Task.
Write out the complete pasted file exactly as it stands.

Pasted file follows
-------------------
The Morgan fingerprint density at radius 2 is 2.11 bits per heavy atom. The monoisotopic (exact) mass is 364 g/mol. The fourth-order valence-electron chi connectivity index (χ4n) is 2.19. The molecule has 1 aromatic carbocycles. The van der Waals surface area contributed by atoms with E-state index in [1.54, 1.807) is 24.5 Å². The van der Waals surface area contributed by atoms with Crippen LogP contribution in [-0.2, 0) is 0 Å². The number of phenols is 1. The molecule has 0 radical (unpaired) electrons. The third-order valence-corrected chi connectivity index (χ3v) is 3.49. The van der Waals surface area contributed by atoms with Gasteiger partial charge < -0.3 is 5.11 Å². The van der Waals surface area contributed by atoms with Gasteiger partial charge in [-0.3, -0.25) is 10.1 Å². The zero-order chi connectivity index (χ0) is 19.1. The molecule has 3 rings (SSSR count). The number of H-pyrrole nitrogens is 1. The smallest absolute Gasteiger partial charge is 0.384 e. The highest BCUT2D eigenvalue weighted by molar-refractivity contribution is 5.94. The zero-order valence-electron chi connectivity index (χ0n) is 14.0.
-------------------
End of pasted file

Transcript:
The Morgan fingerprint density at radius 2 is 2.11 bits per heavy atom. The monoisotopic (exact) mass is 364 g/mol. The fourth-order valence-electron chi connectivity index (χ4n) is 2.19. The molecule has 1 aromatic carbocycles. The van der Waals surface area contributed by atoms with E-state index in [1.54, 1.807) is 24.5 Å². The van der Waals surface area contributed by atoms with Crippen LogP contribution in [-0.2, 0) is 0 Å². The number of phenols is 1. The molecule has 0 radical (unpaired) electrons. The third-order valence-corrected chi connectivity index (χ3v) is 3.49. The van der Waals surface area contributed by atoms with Gasteiger partial charge < -0.3 is 5.11 Å². The van der Waals surface area contributed by atoms with Gasteiger partial charge in [-0.3, -0.25) is 10.1 Å². The zero-order chi connectivity index (χ0) is 19.1. The molecule has 3 rings (SSSR count). The number of H-pyrrole nitrogens is 1. The smallest absolute Gasteiger partial charge is 0.384 e. The highest BCUT2D eigenvalue weighted by molar-refractivity contribution is 5.94. The zero-order valence-electron chi connectivity index (χ0n) is 14.0.